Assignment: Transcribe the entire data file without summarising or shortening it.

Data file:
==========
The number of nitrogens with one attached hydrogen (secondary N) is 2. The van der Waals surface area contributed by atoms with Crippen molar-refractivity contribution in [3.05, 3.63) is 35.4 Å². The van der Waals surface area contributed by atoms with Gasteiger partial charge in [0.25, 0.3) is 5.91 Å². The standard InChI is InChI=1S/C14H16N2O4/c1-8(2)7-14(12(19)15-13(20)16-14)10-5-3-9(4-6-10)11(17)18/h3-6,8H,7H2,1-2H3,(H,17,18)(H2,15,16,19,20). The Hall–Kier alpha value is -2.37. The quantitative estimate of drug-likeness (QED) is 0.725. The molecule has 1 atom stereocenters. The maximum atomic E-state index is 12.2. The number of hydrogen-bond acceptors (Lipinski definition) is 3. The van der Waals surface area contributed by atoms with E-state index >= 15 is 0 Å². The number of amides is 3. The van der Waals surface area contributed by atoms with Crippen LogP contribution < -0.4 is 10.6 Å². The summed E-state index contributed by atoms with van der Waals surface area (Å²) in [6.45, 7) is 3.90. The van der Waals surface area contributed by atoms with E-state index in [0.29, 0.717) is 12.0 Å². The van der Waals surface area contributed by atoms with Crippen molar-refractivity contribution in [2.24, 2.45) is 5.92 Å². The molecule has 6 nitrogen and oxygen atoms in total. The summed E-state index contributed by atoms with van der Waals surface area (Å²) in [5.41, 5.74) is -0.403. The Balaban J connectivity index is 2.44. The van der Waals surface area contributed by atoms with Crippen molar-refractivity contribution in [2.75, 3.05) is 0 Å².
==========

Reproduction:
The number of nitrogens with one attached hydrogen (secondary N) is 2. The van der Waals surface area contributed by atoms with Crippen molar-refractivity contribution in [3.05, 3.63) is 35.4 Å². The van der Waals surface area contributed by atoms with Gasteiger partial charge in [0.25, 0.3) is 5.91 Å². The standard InChI is InChI=1S/C14H16N2O4/c1-8(2)7-14(12(19)15-13(20)16-14)10-5-3-9(4-6-10)11(17)18/h3-6,8H,7H2,1-2H3,(H,17,18)(H2,15,16,19,20). The Hall–Kier alpha value is -2.37. The quantitative estimate of drug-likeness (QED) is 0.725. The molecule has 1 atom stereocenters. The maximum atomic E-state index is 12.2. The number of hydrogen-bond acceptors (Lipinski definition) is 3. The van der Waals surface area contributed by atoms with E-state index >= 15 is 0 Å². The number of amides is 3. The van der Waals surface area contributed by atoms with Crippen LogP contribution < -0.4 is 10.6 Å². The summed E-state index contributed by atoms with van der Waals surface area (Å²) in [6.45, 7) is 3.90. The van der Waals surface area contributed by atoms with E-state index in [0.29, 0.717) is 12.0 Å². The van der Waals surface area contributed by atoms with Crippen molar-refractivity contribution in [2.24, 2.45) is 5.92 Å². The molecule has 6 nitrogen and oxygen atoms in total. The summed E-state index contributed by atoms with van der Waals surface area (Å²) in [5.41, 5.74) is -0.403. The Balaban J connectivity index is 2.44. The van der Waals surface area contributed by atoms with Crippen molar-refractivity contribution in [2.75, 3.05) is 0 Å².